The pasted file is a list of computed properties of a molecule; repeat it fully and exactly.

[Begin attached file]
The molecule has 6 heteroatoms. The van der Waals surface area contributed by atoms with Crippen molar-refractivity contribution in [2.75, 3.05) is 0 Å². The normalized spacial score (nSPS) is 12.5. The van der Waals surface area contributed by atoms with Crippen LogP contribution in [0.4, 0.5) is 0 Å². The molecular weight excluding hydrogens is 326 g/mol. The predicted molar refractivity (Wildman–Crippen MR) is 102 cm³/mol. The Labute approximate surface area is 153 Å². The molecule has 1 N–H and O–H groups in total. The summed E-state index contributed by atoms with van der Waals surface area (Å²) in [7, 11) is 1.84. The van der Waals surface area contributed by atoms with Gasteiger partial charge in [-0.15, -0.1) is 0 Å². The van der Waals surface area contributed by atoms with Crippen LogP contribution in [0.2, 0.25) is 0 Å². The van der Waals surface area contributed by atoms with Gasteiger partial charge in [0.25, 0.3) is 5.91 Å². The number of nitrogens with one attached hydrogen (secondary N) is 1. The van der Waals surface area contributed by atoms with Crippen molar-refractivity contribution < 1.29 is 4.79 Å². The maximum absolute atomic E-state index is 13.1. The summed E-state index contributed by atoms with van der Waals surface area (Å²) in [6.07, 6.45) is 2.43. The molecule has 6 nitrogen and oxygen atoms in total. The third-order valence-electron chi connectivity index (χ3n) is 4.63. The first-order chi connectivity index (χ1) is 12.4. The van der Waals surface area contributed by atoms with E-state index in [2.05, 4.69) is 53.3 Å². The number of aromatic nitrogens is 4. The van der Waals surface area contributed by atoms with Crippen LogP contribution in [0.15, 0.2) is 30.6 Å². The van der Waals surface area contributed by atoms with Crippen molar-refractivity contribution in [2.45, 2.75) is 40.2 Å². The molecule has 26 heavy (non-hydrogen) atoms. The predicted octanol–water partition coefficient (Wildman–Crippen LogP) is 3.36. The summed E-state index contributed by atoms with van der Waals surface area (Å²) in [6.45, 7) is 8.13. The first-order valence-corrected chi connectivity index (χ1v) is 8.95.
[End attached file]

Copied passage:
The molecule has 6 heteroatoms. The van der Waals surface area contributed by atoms with Crippen molar-refractivity contribution in [2.75, 3.05) is 0 Å². The normalized spacial score (nSPS) is 12.5. The van der Waals surface area contributed by atoms with Crippen LogP contribution in [0.4, 0.5) is 0 Å². The molecular weight excluding hydrogens is 326 g/mol. The predicted molar refractivity (Wildman–Crippen MR) is 102 cm³/mol. The Labute approximate surface area is 153 Å². The molecule has 1 N–H and O–H groups in total. The summed E-state index contributed by atoms with van der Waals surface area (Å²) in [7, 11) is 1.84. The van der Waals surface area contributed by atoms with Gasteiger partial charge in [-0.15, -0.1) is 0 Å². The van der Waals surface area contributed by atoms with Crippen LogP contribution in [0.2, 0.25) is 0 Å². The van der Waals surface area contributed by atoms with Gasteiger partial charge in [0.25, 0.3) is 5.91 Å². The number of nitrogens with one attached hydrogen (secondary N) is 1. The van der Waals surface area contributed by atoms with Crippen molar-refractivity contribution < 1.29 is 4.79 Å². The maximum absolute atomic E-state index is 13.1. The summed E-state index contributed by atoms with van der Waals surface area (Å²) in [6.07, 6.45) is 2.43. The molecule has 6 nitrogen and oxygen atoms in total. The third-order valence-electron chi connectivity index (χ3n) is 4.63. The first-order chi connectivity index (χ1) is 12.4. The van der Waals surface area contributed by atoms with E-state index in [2.05, 4.69) is 53.3 Å². The number of aromatic nitrogens is 4. The van der Waals surface area contributed by atoms with Crippen LogP contribution in [0.15, 0.2) is 30.6 Å². The van der Waals surface area contributed by atoms with Crippen molar-refractivity contribution in [2.45, 2.75) is 40.2 Å². The molecule has 26 heavy (non-hydrogen) atoms. The predicted octanol–water partition coefficient (Wildman–Crippen LogP) is 3.36. The summed E-state index contributed by atoms with van der Waals surface area (Å²) in [6.45, 7) is 8.13. The first-order valence-corrected chi connectivity index (χ1v) is 8.95.